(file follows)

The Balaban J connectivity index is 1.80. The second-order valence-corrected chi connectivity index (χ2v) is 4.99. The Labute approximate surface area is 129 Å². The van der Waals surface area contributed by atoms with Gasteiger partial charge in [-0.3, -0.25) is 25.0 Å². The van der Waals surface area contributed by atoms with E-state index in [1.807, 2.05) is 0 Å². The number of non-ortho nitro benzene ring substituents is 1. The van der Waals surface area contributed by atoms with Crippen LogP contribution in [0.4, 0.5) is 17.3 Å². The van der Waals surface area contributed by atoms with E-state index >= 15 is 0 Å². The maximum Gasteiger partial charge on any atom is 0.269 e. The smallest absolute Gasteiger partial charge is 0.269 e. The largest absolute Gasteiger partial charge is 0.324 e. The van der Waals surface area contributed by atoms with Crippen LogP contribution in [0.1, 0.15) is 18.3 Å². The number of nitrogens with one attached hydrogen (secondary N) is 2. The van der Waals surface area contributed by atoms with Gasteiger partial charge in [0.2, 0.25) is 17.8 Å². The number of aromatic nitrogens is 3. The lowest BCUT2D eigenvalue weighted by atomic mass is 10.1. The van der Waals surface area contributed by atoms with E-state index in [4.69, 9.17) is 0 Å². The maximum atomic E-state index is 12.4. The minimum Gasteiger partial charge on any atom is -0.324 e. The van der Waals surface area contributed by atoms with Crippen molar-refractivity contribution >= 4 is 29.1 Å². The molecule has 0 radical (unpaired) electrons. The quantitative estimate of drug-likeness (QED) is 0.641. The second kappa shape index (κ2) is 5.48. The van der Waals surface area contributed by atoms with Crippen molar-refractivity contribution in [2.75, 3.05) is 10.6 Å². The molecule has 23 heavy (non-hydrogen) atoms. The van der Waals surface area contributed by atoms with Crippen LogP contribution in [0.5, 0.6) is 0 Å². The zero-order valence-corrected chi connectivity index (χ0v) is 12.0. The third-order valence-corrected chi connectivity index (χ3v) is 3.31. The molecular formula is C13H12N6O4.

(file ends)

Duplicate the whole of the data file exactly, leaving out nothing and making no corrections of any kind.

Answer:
The Balaban J connectivity index is 1.80. The second-order valence-corrected chi connectivity index (χ2v) is 4.99. The Labute approximate surface area is 129 Å². The van der Waals surface area contributed by atoms with Gasteiger partial charge in [-0.3, -0.25) is 25.0 Å². The van der Waals surface area contributed by atoms with E-state index in [1.807, 2.05) is 0 Å². The number of non-ortho nitro benzene ring substituents is 1. The van der Waals surface area contributed by atoms with Crippen LogP contribution in [0.4, 0.5) is 17.3 Å². The van der Waals surface area contributed by atoms with E-state index >= 15 is 0 Å². The maximum Gasteiger partial charge on any atom is 0.269 e. The smallest absolute Gasteiger partial charge is 0.269 e. The largest absolute Gasteiger partial charge is 0.324 e. The van der Waals surface area contributed by atoms with Crippen LogP contribution in [0.1, 0.15) is 18.3 Å². The number of nitrogens with one attached hydrogen (secondary N) is 2. The van der Waals surface area contributed by atoms with Gasteiger partial charge in [0.2, 0.25) is 17.8 Å². The number of aromatic nitrogens is 3. The lowest BCUT2D eigenvalue weighted by atomic mass is 10.1. The van der Waals surface area contributed by atoms with E-state index in [4.69, 9.17) is 0 Å². The maximum atomic E-state index is 12.4. The minimum Gasteiger partial charge on any atom is -0.324 e. The van der Waals surface area contributed by atoms with Crippen molar-refractivity contribution >= 4 is 29.1 Å². The molecule has 0 radical (unpaired) electrons. The quantitative estimate of drug-likeness (QED) is 0.641. The second kappa shape index (κ2) is 5.48. The van der Waals surface area contributed by atoms with Crippen molar-refractivity contribution in [2.75, 3.05) is 10.6 Å². The molecule has 23 heavy (non-hydrogen) atoms. The van der Waals surface area contributed by atoms with Crippen LogP contribution in [0.5, 0.6) is 0 Å². The zero-order valence-corrected chi connectivity index (χ0v) is 12.0. The third-order valence-corrected chi connectivity index (χ3v) is 3.31. The molecular formula is C13H12N6O4.